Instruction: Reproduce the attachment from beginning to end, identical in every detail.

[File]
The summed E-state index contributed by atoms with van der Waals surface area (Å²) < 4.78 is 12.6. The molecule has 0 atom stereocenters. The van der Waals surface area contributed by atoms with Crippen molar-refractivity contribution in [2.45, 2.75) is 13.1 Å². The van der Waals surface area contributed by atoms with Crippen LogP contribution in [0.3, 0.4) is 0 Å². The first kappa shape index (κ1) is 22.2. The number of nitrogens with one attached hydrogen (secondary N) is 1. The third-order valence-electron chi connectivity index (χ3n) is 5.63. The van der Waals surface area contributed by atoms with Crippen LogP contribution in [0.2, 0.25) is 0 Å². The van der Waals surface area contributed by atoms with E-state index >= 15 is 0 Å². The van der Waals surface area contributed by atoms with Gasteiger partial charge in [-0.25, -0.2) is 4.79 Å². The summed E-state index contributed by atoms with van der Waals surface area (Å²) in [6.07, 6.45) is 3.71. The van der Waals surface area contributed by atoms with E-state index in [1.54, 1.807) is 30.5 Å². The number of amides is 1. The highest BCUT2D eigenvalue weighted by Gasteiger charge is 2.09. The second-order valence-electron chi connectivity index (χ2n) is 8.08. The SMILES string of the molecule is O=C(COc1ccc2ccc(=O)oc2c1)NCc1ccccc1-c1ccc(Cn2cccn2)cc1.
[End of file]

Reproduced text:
The summed E-state index contributed by atoms with van der Waals surface area (Å²) < 4.78 is 12.6. The molecule has 0 atom stereocenters. The van der Waals surface area contributed by atoms with Crippen molar-refractivity contribution in [2.45, 2.75) is 13.1 Å². The van der Waals surface area contributed by atoms with Crippen LogP contribution in [0.3, 0.4) is 0 Å². The first kappa shape index (κ1) is 22.2. The number of nitrogens with one attached hydrogen (secondary N) is 1. The third-order valence-electron chi connectivity index (χ3n) is 5.63. The van der Waals surface area contributed by atoms with Crippen LogP contribution in [0.2, 0.25) is 0 Å². The van der Waals surface area contributed by atoms with E-state index >= 15 is 0 Å². The van der Waals surface area contributed by atoms with Gasteiger partial charge in [-0.25, -0.2) is 4.79 Å². The summed E-state index contributed by atoms with van der Waals surface area (Å²) in [6.07, 6.45) is 3.71. The van der Waals surface area contributed by atoms with E-state index in [1.54, 1.807) is 30.5 Å². The number of amides is 1. The highest BCUT2D eigenvalue weighted by Gasteiger charge is 2.09. The second-order valence-electron chi connectivity index (χ2n) is 8.08. The SMILES string of the molecule is O=C(COc1ccc2ccc(=O)oc2c1)NCc1ccccc1-c1ccc(Cn2cccn2)cc1.